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Chapter 17.—The Difficulty of the Distinction Made in the Choice of One and the Rejection of Another.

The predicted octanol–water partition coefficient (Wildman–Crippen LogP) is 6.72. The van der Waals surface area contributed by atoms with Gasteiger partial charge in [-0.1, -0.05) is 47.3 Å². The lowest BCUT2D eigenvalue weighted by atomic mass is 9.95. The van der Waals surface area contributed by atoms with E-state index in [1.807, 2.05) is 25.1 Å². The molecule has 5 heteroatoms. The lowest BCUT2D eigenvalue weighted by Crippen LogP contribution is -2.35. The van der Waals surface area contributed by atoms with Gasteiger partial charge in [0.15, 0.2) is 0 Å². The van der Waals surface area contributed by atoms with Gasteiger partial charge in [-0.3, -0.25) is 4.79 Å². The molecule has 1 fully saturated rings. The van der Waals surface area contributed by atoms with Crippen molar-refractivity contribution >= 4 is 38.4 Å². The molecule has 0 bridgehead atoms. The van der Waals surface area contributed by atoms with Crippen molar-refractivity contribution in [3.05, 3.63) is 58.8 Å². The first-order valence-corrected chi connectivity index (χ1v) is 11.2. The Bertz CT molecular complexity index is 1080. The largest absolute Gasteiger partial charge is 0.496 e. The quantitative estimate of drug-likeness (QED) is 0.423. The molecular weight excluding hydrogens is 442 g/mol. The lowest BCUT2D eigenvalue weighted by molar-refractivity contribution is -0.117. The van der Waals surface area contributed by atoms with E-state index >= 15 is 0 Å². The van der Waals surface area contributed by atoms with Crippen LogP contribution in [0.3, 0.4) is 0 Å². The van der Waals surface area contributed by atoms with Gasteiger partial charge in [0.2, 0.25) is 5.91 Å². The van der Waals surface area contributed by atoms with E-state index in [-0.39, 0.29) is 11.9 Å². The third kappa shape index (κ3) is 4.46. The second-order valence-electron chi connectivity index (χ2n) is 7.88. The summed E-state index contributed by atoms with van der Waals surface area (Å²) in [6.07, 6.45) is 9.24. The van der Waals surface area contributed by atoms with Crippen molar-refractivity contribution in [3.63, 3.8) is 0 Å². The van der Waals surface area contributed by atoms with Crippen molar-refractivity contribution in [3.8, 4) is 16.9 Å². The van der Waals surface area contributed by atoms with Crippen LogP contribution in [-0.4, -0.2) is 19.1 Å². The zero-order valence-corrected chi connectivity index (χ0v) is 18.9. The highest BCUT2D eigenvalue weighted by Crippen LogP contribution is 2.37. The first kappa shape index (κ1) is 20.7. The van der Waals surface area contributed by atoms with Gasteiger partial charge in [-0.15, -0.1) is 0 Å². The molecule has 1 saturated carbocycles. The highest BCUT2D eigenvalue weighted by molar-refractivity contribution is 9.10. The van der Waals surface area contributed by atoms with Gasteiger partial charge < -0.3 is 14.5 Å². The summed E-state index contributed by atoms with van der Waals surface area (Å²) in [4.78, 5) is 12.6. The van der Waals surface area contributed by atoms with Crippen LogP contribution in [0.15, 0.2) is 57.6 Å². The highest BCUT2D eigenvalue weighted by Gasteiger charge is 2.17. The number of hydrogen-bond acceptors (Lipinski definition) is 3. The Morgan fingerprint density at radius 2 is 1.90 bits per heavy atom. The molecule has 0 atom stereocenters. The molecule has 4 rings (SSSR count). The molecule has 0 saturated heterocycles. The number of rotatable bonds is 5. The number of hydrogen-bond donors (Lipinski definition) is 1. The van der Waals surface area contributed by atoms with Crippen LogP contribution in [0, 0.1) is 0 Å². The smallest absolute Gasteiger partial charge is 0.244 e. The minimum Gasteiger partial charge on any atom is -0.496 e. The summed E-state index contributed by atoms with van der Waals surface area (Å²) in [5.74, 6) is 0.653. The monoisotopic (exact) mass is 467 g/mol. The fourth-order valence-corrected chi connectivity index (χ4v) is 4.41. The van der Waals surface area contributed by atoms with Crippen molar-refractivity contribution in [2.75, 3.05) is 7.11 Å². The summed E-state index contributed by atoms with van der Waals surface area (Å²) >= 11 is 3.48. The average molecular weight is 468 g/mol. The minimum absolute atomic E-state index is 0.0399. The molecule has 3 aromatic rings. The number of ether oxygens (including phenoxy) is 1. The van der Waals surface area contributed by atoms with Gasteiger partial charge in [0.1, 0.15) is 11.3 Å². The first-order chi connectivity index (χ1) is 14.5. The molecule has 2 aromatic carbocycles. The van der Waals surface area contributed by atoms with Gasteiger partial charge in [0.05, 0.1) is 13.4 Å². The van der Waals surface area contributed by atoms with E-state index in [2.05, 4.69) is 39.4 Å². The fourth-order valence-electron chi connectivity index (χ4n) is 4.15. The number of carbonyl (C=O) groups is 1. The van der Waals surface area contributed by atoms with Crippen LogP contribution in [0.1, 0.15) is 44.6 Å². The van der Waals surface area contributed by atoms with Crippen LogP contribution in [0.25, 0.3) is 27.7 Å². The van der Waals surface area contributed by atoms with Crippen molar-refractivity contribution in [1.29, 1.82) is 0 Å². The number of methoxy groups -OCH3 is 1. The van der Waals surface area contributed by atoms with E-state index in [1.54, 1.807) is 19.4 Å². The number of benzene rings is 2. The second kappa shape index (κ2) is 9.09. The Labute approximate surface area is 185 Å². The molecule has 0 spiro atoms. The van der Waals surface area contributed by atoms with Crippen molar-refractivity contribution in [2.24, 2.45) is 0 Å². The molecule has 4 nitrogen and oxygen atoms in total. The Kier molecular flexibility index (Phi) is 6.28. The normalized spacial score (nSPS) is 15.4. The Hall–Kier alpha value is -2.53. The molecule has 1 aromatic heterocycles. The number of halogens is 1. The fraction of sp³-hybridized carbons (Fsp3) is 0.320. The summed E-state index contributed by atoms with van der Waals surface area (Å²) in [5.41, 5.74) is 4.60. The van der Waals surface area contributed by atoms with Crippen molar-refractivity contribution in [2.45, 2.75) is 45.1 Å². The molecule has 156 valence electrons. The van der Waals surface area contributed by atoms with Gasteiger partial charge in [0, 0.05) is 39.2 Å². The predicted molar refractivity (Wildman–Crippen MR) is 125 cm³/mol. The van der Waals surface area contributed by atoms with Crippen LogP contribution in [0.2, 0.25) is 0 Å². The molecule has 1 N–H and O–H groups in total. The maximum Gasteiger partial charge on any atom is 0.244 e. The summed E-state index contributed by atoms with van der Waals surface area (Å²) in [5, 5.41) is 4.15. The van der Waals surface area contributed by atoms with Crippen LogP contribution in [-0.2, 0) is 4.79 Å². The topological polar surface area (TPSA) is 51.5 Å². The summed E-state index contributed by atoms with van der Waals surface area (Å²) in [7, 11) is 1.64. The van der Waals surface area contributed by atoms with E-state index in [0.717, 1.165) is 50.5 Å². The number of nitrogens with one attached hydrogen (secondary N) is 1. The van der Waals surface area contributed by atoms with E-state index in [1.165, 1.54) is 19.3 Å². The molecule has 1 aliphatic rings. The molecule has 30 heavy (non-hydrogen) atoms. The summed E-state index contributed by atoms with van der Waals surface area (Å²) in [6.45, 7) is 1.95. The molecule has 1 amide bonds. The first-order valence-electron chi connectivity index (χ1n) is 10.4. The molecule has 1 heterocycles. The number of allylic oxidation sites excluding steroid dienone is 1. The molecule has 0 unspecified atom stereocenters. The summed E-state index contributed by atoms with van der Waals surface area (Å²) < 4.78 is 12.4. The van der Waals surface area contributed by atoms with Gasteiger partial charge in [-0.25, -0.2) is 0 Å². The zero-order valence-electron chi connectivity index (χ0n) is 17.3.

“But why,” it is said, “in one and the same case, not only of infants, but even of twin children, is the judgment so diverse?” Is it not a similar question, “Why in a different case is the judgment the same?” Let us recall, then, those labourers in the vineyard who worked the whole day, and those who toiled one hour. Certainly the case was different as to the labour expended, and yet there was the same judgment in paying the wages. Did the murmurers in this case hear anything from the householder except, Such is my will? Certainly such was his liberality towards some, that there could be no injustice towards others. And both these classes, indeed, are among the good. Nevertheless, so far as it concerns justice and grace, it may be truly said to the guilty who is condemned, also concerning the guilty who is delivered, “Take what thine is, and go thy way;”35933593     Matt. xx. 14, etc. “I will give unto this one that which is not due;” “Is it not lawful for me to do what I will? is thine eye evil because I am good?” And how if he should say, “Why not to me also?” He will hear, and with reason, “Who art thou, O man, that repliest against God?”35943594     Rom. ix. 20. And although assuredly in the one case you see a most benignant benefactor, and in your own case a most righteous exactor, in neither case do you behold an unjust God. For although He would be righteous even if He were to punish both, he who is delivered has good ground for thankfulness, he who is condemned has no ground for finding fault.


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